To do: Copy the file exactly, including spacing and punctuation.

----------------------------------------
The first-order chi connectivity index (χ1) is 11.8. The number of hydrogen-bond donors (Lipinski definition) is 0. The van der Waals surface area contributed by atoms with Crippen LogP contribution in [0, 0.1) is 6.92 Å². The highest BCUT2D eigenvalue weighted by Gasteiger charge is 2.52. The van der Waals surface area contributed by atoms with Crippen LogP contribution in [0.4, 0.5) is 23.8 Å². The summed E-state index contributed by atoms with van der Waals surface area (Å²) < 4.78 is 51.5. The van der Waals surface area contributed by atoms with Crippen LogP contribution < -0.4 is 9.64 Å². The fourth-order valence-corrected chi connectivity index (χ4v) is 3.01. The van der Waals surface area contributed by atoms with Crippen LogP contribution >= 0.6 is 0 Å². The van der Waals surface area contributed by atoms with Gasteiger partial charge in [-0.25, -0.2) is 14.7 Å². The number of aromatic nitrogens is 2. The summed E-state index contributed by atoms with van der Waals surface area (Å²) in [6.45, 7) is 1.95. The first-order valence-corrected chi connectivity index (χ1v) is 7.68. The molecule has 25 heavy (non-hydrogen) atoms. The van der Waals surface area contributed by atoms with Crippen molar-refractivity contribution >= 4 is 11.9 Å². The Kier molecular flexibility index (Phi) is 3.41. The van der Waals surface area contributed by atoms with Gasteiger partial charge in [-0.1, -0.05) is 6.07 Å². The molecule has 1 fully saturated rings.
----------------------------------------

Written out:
The first-order chi connectivity index (χ1) is 11.8. The number of hydrogen-bond donors (Lipinski definition) is 0. The van der Waals surface area contributed by atoms with Crippen LogP contribution in [0, 0.1) is 6.92 Å². The highest BCUT2D eigenvalue weighted by Gasteiger charge is 2.52. The van der Waals surface area contributed by atoms with Crippen LogP contribution in [0.4, 0.5) is 23.8 Å². The summed E-state index contributed by atoms with van der Waals surface area (Å²) < 4.78 is 51.5. The van der Waals surface area contributed by atoms with Crippen LogP contribution < -0.4 is 9.64 Å². The fourth-order valence-corrected chi connectivity index (χ4v) is 3.01. The van der Waals surface area contributed by atoms with Crippen LogP contribution >= 0.6 is 0 Å². The van der Waals surface area contributed by atoms with Gasteiger partial charge in [-0.25, -0.2) is 14.7 Å². The number of aromatic nitrogens is 2. The summed E-state index contributed by atoms with van der Waals surface area (Å²) in [6.45, 7) is 1.95. The first-order valence-corrected chi connectivity index (χ1v) is 7.68. The molecule has 25 heavy (non-hydrogen) atoms. The van der Waals surface area contributed by atoms with Crippen molar-refractivity contribution >= 4 is 11.9 Å². The Kier molecular flexibility index (Phi) is 3.41. The van der Waals surface area contributed by atoms with Gasteiger partial charge in [-0.1, -0.05) is 6.07 Å². The molecule has 1 fully saturated rings.